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The dark universe: unravelling the mystery of dark matter and dark energy

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Congress Hall, Congress Centre

28 Great Russell Street

London

WC1B 3LS

United Kingdom

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Find out about the hunt for dark matter and explore the physics of dark energy at this fascinating evening event from New Scientist

About this Event

Almost all of our universe is missing – or at least, we’ve never seen it directly. Will we ever know what’s out there? Everything we see in the universe makes up only a paltry 4 per cent. The rest is "dark". We know remarkably little about it other than what we call "dark energy" is causing the expansion of the universe to accelerate, and that "dark matter" is holding galaxies like our own Milky Way together.

Join leading astrophysicists Chamkaur Ghag and Kathy Romer, for a fascinating evening exploring the dark universe including a Q+A session with our speakers, all hosted by New Scientist Live creative director, Valerie Jamieson.

Talks:

Chamkaur Ghag, astroparticle physicist at University College London

Scientists think that dark matter is everywhere, streaming through you as you read this right now. Understanding the nature of this mysterious dark matter is one of the most important scientific missions of our time. In this talk Chamkaur Ghag, will take you to the frontiers of dark matter research, where we seek dark matter collisions in highly sensitive detectors buried deep under the Earth’s surface; watch for signatures of dark matter annihilations in space; and even try to produce fresh dark matter in particle colliders. We may even visit the spooky realm of quantum mechanics for clues. The hunt for this elusive substance is heating up – we may soon be stepping out into the dark.

Kathy Romer, professor of astrophysics at the University of Sussex and director of the Sussex Astronomy Centre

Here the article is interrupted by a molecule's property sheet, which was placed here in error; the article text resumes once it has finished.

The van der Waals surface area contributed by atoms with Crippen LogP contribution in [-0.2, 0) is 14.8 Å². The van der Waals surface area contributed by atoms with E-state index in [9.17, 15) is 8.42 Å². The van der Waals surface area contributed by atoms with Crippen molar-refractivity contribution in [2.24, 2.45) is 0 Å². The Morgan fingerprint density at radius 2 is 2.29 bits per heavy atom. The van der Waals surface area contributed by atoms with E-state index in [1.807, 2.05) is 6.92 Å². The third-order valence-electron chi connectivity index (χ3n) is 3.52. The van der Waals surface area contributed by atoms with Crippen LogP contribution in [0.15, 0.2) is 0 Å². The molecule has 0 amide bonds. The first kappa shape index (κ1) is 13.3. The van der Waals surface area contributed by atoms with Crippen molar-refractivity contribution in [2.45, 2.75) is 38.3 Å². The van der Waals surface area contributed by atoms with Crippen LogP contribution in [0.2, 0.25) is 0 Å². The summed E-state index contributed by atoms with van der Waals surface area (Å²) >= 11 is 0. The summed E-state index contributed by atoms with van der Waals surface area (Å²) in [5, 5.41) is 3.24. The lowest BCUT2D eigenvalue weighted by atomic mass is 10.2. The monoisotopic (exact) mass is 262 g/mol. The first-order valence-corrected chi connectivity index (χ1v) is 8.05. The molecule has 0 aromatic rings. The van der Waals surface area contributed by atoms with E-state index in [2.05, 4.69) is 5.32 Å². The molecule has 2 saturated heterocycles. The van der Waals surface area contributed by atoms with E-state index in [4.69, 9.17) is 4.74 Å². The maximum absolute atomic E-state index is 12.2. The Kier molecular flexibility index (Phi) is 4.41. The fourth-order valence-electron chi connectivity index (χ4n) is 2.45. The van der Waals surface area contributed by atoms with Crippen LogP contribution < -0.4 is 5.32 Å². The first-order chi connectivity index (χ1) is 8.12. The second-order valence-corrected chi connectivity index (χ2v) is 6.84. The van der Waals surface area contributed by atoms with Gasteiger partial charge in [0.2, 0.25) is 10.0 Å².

After 14 billion years it would be reasonable to expect the expansion of the universe to be slowing down. However, the universe seems to have other ideas! In this talk Kathy Romer will lift the lid on the mysterious substance, known as dark energy, that physicists think is causing the universe to rip itself apart. She'll also describe the Dark Energy Survey experiment, the first of a new generation industrial-scale international astronomy projects that are exploring the physics underlying our accelerating universe. Hear about the latest results, which seem to be telling us that the universe is being governed by Einstein's cosmological constant.

Event Timings:

Doors: 6.30pm

Talks start: 7.00pm

Close: 9.00pm

Booking information:

The event will be held at Congress Hall, Congress Centre, 28 Great Russell Street, London, WC1B 3LS

Doors will open at 6.30pm with talks commencing at 7.00 pm. The event will finish at 9.00pm.

Eventbrite will email you your ticket(s) immediately after purchase. Please remember to bring your ticket with you as you'll need it to gain entry. We can scan tickets from a print out, or off the screen of a phone / tablet / smartwatch.

Should you require details about disabled access, please contact us at: Live@newscientist.com

Tickets are non-transferable to any other New Scientist event.

All tickets are non-refundable.

New Scientist Ltd reserves the right to alter the event and its line-up, or cancel the event. In the unlikely event of cancellation, all tickets will be fully refunded. Neither New Scientist nor its parent company will be liable for any additional expenses incurred by ticket holders in relation to the event.

Tickets are subject to availability and are only available in advance through Eventbrite.

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Date and Time

Location

Congress Hall, Congress Centre

28 Great Russell Street

London

WC1B 3LS

United Kingdom

View Map

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